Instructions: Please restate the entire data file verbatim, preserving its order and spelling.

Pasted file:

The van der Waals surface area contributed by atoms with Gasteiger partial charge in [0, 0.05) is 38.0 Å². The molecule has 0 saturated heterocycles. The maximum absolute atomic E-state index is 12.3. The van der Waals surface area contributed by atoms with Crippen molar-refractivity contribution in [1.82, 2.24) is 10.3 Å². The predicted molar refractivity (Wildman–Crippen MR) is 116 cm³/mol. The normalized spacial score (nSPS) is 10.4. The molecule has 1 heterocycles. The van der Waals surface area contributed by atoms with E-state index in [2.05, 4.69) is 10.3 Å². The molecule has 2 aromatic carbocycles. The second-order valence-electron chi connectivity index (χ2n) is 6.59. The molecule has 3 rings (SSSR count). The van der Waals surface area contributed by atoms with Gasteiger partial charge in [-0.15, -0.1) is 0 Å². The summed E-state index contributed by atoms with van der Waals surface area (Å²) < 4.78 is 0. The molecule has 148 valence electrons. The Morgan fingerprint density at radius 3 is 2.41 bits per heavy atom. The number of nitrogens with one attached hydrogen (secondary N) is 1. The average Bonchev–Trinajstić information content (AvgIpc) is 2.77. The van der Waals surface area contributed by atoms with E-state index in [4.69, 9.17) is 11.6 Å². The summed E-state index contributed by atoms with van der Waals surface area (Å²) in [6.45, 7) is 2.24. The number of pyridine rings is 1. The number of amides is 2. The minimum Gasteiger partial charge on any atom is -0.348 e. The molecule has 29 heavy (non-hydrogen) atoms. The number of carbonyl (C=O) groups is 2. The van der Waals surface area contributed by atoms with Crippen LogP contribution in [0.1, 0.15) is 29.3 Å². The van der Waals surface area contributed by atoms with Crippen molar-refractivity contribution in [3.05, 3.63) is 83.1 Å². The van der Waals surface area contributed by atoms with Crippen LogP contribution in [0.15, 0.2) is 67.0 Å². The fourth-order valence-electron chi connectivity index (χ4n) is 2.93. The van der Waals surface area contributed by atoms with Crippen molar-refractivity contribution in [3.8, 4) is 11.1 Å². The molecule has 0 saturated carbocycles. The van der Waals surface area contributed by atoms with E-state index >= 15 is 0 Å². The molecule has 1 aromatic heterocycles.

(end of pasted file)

The van der Waals surface area contributed by atoms with Gasteiger partial charge in [0, 0.05) is 38.0 Å². The molecule has 0 saturated heterocycles. The maximum absolute atomic E-state index is 12.3. The van der Waals surface area contributed by atoms with Crippen molar-refractivity contribution in [1.82, 2.24) is 10.3 Å². The predicted molar refractivity (Wildman–Crippen MR) is 116 cm³/mol. The normalized spacial score (nSPS) is 10.4. The molecule has 1 heterocycles. The van der Waals surface area contributed by atoms with E-state index in [2.05, 4.69) is 10.3 Å². The molecule has 2 aromatic carbocycles. The second-order valence-electron chi connectivity index (χ2n) is 6.59. The molecule has 3 rings (SSSR count). The van der Waals surface area contributed by atoms with Gasteiger partial charge in [-0.15, -0.1) is 0 Å². The summed E-state index contributed by atoms with van der Waals surface area (Å²) < 4.78 is 0. The molecule has 148 valence electrons. The Morgan fingerprint density at radius 3 is 2.41 bits per heavy atom. The number of nitrogens with one attached hydrogen (secondary N) is 1. The average Bonchev–Trinajstić information content (AvgIpc) is 2.77. The van der Waals surface area contributed by atoms with E-state index in [4.69, 9.17) is 11.6 Å². The summed E-state index contributed by atoms with van der Waals surface area (Å²) in [6.45, 7) is 2.24. The number of pyridine rings is 1. The number of amides is 2. The minimum Gasteiger partial charge on any atom is -0.348 e. The molecule has 29 heavy (non-hydrogen) atoms. The number of carbonyl (C=O) groups is 2. The van der Waals surface area contributed by atoms with Crippen LogP contribution in [0.1, 0.15) is 29.3 Å². The van der Waals surface area contributed by atoms with Crippen molar-refractivity contribution in [3.05, 3.63) is 83.1 Å². The van der Waals surface area contributed by atoms with Crippen LogP contribution in [0.15, 0.2) is 67.0 Å². The fourth-order valence-electron chi connectivity index (χ4n) is 2.93. The van der Waals surface area contributed by atoms with Crippen molar-refractivity contribution in [3.8, 4) is 11.1 Å². The molecule has 0 saturated carbocycles. The van der Waals surface area contributed by atoms with E-state index >= 15 is 0 Å². The molecule has 1 aromatic heterocycles.